Metamaterial significantly enhances chiral nanoparticle signals

Metamaterial significantly enhances chiral nanoparticle signals
Graphical abstract. Credit: ACS Photonics (2022). DOI: 10.1021/acsphotonics.1c00882

The left hand looks like the right hand in the mirror but the left-handed glove does not fit on the right hand. Chirality refers to this property where the object cannot be superimposed on to the mirror image. This property in molecules is an important factor in pharmaceutical research as it can turn drugs toxic.

These molecules and mirror-symmetrical molecules have the same , and therefore cannot be distinguished using general optical analysis. Instead, polarized light—that spins in different directions—must be used. In addition, when the molecular size is small compared to the , it has a very weak chiral interaction between light and molecules, rendering it difficult to measure it.

A research team led by Professor Junsuk Rho and Jungho Moon (Department of Mechanical Engineering and Department of Chemical Engineering) at POSTECH in collaboration with Professor Ki Tae Nam and Dr. Hyeohn Kim (Department of Materials Science and Engineering) at Seoul National University and Professor Thomas Zentgraf (Department of Physics) at Paderborn University in Germany have together developed a technology to increase the chirality between light and nanoparticles using the metamaterial, known as the invisible cloak material.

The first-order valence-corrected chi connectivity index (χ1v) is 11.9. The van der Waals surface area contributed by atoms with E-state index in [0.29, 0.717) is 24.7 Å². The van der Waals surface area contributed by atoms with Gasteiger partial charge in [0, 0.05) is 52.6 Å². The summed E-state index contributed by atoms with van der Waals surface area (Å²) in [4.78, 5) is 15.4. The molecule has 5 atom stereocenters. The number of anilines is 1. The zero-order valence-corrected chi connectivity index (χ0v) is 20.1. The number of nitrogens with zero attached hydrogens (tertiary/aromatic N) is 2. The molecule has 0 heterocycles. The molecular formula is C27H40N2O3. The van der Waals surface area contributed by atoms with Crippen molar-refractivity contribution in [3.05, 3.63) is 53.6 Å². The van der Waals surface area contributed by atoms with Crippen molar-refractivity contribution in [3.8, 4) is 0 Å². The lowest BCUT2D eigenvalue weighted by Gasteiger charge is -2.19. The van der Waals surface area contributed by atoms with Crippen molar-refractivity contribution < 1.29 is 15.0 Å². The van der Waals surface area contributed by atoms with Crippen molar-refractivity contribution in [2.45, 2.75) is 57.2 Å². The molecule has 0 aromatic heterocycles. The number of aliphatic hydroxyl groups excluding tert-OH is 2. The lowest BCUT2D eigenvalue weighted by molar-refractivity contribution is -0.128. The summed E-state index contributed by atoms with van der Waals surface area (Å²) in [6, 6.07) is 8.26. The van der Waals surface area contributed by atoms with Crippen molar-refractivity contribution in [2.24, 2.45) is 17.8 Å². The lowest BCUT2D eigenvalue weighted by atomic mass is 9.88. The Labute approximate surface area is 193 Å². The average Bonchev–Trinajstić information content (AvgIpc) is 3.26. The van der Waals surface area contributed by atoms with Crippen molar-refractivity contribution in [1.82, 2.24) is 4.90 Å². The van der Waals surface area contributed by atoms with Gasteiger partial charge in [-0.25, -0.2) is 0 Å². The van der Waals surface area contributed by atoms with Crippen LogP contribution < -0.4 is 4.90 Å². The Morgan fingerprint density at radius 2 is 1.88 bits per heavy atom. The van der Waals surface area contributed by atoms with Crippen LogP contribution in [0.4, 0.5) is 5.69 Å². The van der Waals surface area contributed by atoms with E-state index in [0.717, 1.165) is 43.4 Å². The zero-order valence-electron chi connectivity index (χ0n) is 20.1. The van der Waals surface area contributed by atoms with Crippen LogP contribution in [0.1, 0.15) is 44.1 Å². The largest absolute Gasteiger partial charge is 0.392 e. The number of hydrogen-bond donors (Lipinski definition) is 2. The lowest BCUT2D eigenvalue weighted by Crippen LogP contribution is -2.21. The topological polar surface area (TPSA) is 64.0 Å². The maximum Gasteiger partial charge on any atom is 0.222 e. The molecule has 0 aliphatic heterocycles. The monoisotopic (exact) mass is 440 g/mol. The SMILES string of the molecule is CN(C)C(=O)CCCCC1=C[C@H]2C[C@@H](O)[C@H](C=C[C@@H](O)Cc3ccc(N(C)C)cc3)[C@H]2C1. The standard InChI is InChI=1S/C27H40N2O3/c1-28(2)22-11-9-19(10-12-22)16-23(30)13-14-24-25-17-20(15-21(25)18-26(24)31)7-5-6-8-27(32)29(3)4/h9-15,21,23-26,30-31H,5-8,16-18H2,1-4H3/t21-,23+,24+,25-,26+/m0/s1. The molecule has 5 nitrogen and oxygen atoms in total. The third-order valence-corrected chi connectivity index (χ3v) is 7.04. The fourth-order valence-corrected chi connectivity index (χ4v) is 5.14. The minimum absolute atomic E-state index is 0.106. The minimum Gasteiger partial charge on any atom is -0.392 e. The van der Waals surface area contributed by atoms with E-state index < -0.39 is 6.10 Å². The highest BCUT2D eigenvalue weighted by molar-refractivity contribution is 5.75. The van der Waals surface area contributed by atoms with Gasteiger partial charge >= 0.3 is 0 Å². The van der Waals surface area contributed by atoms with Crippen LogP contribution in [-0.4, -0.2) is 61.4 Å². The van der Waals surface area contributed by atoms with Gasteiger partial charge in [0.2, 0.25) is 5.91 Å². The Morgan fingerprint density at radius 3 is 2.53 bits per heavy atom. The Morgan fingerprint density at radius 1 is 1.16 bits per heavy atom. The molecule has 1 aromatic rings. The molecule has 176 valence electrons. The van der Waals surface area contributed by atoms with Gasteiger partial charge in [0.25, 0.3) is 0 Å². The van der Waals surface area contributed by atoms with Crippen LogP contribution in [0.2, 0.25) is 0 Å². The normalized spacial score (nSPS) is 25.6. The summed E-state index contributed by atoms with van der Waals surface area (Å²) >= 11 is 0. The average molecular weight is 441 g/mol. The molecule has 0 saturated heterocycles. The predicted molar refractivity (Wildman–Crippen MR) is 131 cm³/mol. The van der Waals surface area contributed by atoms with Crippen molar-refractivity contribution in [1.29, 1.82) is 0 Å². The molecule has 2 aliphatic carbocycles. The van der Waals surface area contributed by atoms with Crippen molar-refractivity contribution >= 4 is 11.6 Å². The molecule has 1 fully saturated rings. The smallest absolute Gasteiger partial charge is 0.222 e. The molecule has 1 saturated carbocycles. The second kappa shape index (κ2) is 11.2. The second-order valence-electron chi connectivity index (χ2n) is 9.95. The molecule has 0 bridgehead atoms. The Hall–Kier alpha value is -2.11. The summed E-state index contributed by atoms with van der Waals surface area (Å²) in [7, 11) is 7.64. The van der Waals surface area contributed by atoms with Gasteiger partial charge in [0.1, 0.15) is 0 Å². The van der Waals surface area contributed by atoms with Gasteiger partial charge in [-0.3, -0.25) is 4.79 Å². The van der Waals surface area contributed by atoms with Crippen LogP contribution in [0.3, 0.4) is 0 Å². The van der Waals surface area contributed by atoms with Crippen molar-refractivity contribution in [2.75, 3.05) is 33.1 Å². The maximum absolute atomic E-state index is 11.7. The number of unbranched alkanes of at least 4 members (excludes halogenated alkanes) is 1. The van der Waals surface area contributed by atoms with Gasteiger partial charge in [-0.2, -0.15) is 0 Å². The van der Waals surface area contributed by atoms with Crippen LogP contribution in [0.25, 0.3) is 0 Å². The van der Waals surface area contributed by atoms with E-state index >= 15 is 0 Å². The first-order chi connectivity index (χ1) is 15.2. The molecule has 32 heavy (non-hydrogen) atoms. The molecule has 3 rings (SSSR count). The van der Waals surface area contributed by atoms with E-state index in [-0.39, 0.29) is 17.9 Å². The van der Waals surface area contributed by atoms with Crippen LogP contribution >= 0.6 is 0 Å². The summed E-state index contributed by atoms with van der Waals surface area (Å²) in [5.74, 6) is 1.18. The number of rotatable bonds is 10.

In general, a signal is generated when light is irradiated on chiral nanoparticles but its intensity is very weak. Therefore, several nanoparticles had to be collected to measure the average signal. To overcome this issue, the research team succeeded in synthesizing an artificial chiral material using metamaterials, significantly strengthening the signal.

The research team measured the chiral linear scattering and second harmonic generation (SHG) scattering of one newly developed chiral nanoparticle. SHG is a phenomenon in which light with twice the frequency (2ω) of the (ω, omega) is generated. Most chiral nanoparticles emit a weak SHG signal, rending it difficult to measure it.

The SHG signal of the chiral nanoparticles developed by the research team was measured to be up to 10 times larger than the linear case. This enables to measure the mirror symmetry of a single nanoparticle with high precision as well as a very small amount of chiral material, and could contribute to the accurate structural analysis of chiral nanoparticles in the future.

The study appears in ACS Photonics.

More information: Florian Spreyer et al, Second Harmonic Optical Circular Dichroism of Plasmonic Chiral Helicoid-III Nanoparticles, ACS Photonics (2022). DOI: 10.1021/acsphotonics.1c00882

Journal information: ACS Photonics

Provided by Pohang University of Science and Technology

Citation: Metamaterial significantly enhances chiral nanoparticle signals (2022, May 3) retrieved 24 April 2024 from
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